A group formed to improve police-community relations in Lancaster city in the wake of last summer’s controversial stun gun incident is seeking a consultant to help it develop a strategic plan.
The Community Police Working Group has been meeting roughly weekly since it formed in July, police Chief Jarrad Berkihiser said.
That was just days after a city police officer used a stun gun on an unarmed, seated man. A bystander’s video of the incident went viral online, and the officer's actions were widely criticized.
The working group’s dozen members include city and police officials along with church and community leaders and a representative from the U.S. Department of Justice.
A strategic plan is in the works, and it was felt that some outside expertise would be helpful, Berkihiser said.
The group organized a community meeting at the end of August. The volunteer facilitators who helped moderate the August meeting’s small-group discussions have since met twice and want to continue their involvement, the group said.
According to an official request for proposals, the working group is seeking a facilitator with experience in working with community groups and law enforcement and “addressing issues related to diversity, equity and inclusion.”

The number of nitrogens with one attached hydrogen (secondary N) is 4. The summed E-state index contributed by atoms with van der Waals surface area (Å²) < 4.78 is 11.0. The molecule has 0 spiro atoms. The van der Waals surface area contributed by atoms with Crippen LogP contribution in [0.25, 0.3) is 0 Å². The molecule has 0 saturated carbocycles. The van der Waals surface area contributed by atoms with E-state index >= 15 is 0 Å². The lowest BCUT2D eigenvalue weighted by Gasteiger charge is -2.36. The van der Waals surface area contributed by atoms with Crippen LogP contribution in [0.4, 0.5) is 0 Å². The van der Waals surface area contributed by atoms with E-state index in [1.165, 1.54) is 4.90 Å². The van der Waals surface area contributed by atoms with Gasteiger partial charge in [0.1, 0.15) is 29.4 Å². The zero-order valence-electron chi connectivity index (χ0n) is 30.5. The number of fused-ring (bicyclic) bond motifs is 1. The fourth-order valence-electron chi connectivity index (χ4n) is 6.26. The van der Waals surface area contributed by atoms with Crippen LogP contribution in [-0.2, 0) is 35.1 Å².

The deadline is Feb. 15. The group hopes to make its choice by early March.
Working group member Blanding Watson, president of the Lancaster NAACP, said the selection process must be “transparent and neutral” and that the community at large should have a chance to weigh in.
The organization first sought a consultant last fall. It got one response, so it was decided to conduct a second round in hopes of giving the group more choices, said Milzy Carrasco, city director of neighborhood engagement.
She declined to name the respondent for now, but said the application was a strong one.
Berkihiser estimated the group would work with the consultant for about a year, then evaluate whether a further extension was warranted.
The group’s solicitation stipulates a budget “not to exceed” $8,000 to $10,000. However, Carrasco said that’s an initial outlay and could be exceeded. The group hopes to cover the full expense with grants, she said.